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CONTENTS.

Page

5

ENCOMIUMS on Johnson.......
London, in Imitation of the Third Satire of

Juvenal
The Vanity of Human Wishes, from Juvenal's

Tenth Satire......

9

18

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Verses, addressed to Dr. Lawrence............. 45 The Natural Beauty. To Stella........, 46 Stella in Mourning............

47 To Miss Hickman, playing on the Spinet..... 48 To Miss -, playing on the Harpsichord,&c. 49 To Miss on her giving the Author a Purse ......

50 To a Yonng Lady, on her Birth-Day........... 51

Page Song.

52 On seeing a Bust of Mrs. Montague............ 53 To Lady Firebrace....

ib. Verses, written at the Request of a Gentleman.....

54 The Young Author

55 Translation from Metastasio...

56 PROLOGUES, &c. ......

57 BAGATELLES...........

66

TRANSLATIONS. From the 6th Book of Homer's Iliad........... 75 Horace. Book 1. Ode xxii.

76 Book 2. Ode ix....

77 Book 4. Ode vii..

78 Virgil. Pastoral 1.................

79 Anacreon. Ode ix.........................................

80 Boethius. Book 2. Metre ii...................... 82 Book 2. Metre iv.......

83 Book 3. Metre V...........

84 Paraphrase of Proverbs, ch. vi. ver. 6 to 11... ib. On the Death of Dr. Robert Lever........... 85

EPITAPHS. On Sir Thomas Hanmer............................... 87 On Claude Phillips....................................

88 For Hogarth.......

89 The New Year's Offering. To Myrtilis....... ib. On the Death of Stephen Grey, F.R.S.......... 91 Poemata.......

93

ENCOMIUMS ON JOHNSON.

ELEGY.

The moon, reposing on yon pine-tree tops,
With a soft radiance silvers all the copse;
Nor aught is heard above, nor aught below;
No flood to murmur, and no gale to blow;
But dove-wing'd Silence, hovering o'er the scene,
Sheds a mild grandeur, and a dead serene.
Now, Fancy, loveliest of the cherubs ! guide
To where old Thames surveys his gothic pride ;
There let me range the statue-glimmering pile,
Down the long horrors of the midnight aisle ;
Join the sad band, that clasp their Johnson's urn,
With Science, praise him; and with Virtue, mourn.
Ev'n there he lies ! the greatest, and the best ;
By Genius flatter'd, and by Power caress'd;
His merits flown to Him, from whom they came;
And all his lionours shrunk into a name!

Yet fell he not by fortune's sudden rage,
But the slow waste of all-consuming age ;
And the same Heaven, that, in his well-tried youth,
With misery's clouds o'erhung the paths of truth ;
Bade his declining years from struggling cease,
In the smooth vale of competence and peace.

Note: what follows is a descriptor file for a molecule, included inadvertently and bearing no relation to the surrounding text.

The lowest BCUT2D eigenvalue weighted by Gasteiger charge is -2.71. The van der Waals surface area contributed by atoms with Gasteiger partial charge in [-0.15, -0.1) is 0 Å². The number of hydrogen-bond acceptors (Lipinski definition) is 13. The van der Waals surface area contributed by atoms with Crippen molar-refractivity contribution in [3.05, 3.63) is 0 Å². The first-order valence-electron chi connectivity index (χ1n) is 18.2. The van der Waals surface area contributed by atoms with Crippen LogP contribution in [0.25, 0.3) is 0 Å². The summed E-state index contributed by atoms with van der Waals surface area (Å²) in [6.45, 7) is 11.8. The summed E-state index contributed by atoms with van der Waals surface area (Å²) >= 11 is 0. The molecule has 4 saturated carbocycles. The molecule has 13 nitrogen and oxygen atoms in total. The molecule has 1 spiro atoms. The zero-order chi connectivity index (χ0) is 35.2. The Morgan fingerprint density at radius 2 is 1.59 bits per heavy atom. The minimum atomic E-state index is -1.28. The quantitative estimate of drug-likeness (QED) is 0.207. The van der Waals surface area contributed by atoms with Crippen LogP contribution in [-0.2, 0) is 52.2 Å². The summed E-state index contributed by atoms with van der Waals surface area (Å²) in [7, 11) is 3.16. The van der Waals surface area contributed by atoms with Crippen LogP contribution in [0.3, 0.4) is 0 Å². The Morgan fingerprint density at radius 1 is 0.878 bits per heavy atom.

How full of sadness was the morn, that gave His mortal part for ever to the grave!

IMITATION.
1 Can I forget the dismal night, that gave
My soul's best part for ever to the grave!

Tickell on the Death of Addison.

B

With what deep awe the sable pomp rolld slow,
Through walks of gazers, and through streets of woe!
E'en dull indifference melted at the view,
As friendship took a long and last adieu ;
While froin the priest the solemn sentence falls,
That adds a guest to Britain's dearest walls ;
Mid chiefs, for arms; for justice, statesmen priz'd;
And bards, by him again immortaliz’d!

But the lost sage, for whom his country mourns,
A laurel, fairer than a bard's, adorns.
Why droops the sufferer, his lov'd name to hear,
Eyes the faint babe, and sheds the desperate tear?
Is't, that proud Genius hail'd him, as his own?
Or Science plac'd him on her loftiest thrope?
That Wit's keen breath the living line inspires,
And all the Muses warın with all their fires ?-
In want himself, he wept a friend's distress;
His little still was charitably less;
And, ere a Johnson's appetite was fed,
A starving SAVAGE shard the’ untasted bread.

O Pity, parent of each bliss refin'd !Wealth can but soothe, not humanize, the mind! Not the light graces of the dancer's bound, Or.soft'Italia's magic-warbling sound, Can bid the wounded heart forget to bleed; Or pay the raptures of one generous deed.

In that dire hour, when Falsehood shrinks with To see destruction tottering o'er her head; [dread, Applauding Conscience breathed a sacred calm, And Resignation shed her heavenly balmı; Faith cheerd his soul with brightest ray serene; And wondering angels eyed the pious scene : Till the freed spirit sought the bless'd abode; And hardly trembled to behold his GOD!

a

Though he, the child of Virtue, be no more, Others inspir'd shall act his actions o’er; His last dread precepts ever shall survive, And Johnson's death shall teach the world to live; Till Sophistry with disappointment groan, To see an host of Christians spring from one. As some tall oak, that had for ages stood, The venerable shelter of the wood; His crops diminish'd, and his strength decay'd, His glories levell’d, and destroy'd his shade, Ev'n from bis fall, a nobler purpose knows; And bears the thunder on his country's foes.

But thou, bright Saint! (if now thy blissful shade Regard the sorrows, which thyself hast made ;) Say, may a stranger's murmurs, here below, Join the sad chorus of a nation's woe? May he, with trembling feet, approach thy urn, And, whom he hop'l to cherish, dare to mourn?-What, though the Muse but vainly deck thy tomb, With a gay chaplet's perishable bloom! Yet shall fair Truth in lasting accents tell Of him, who liv'd her champion, and who fell : Her Johnson lost, his sacred memory keep; For ever honour, and for ever weep.

T. H. 1785..

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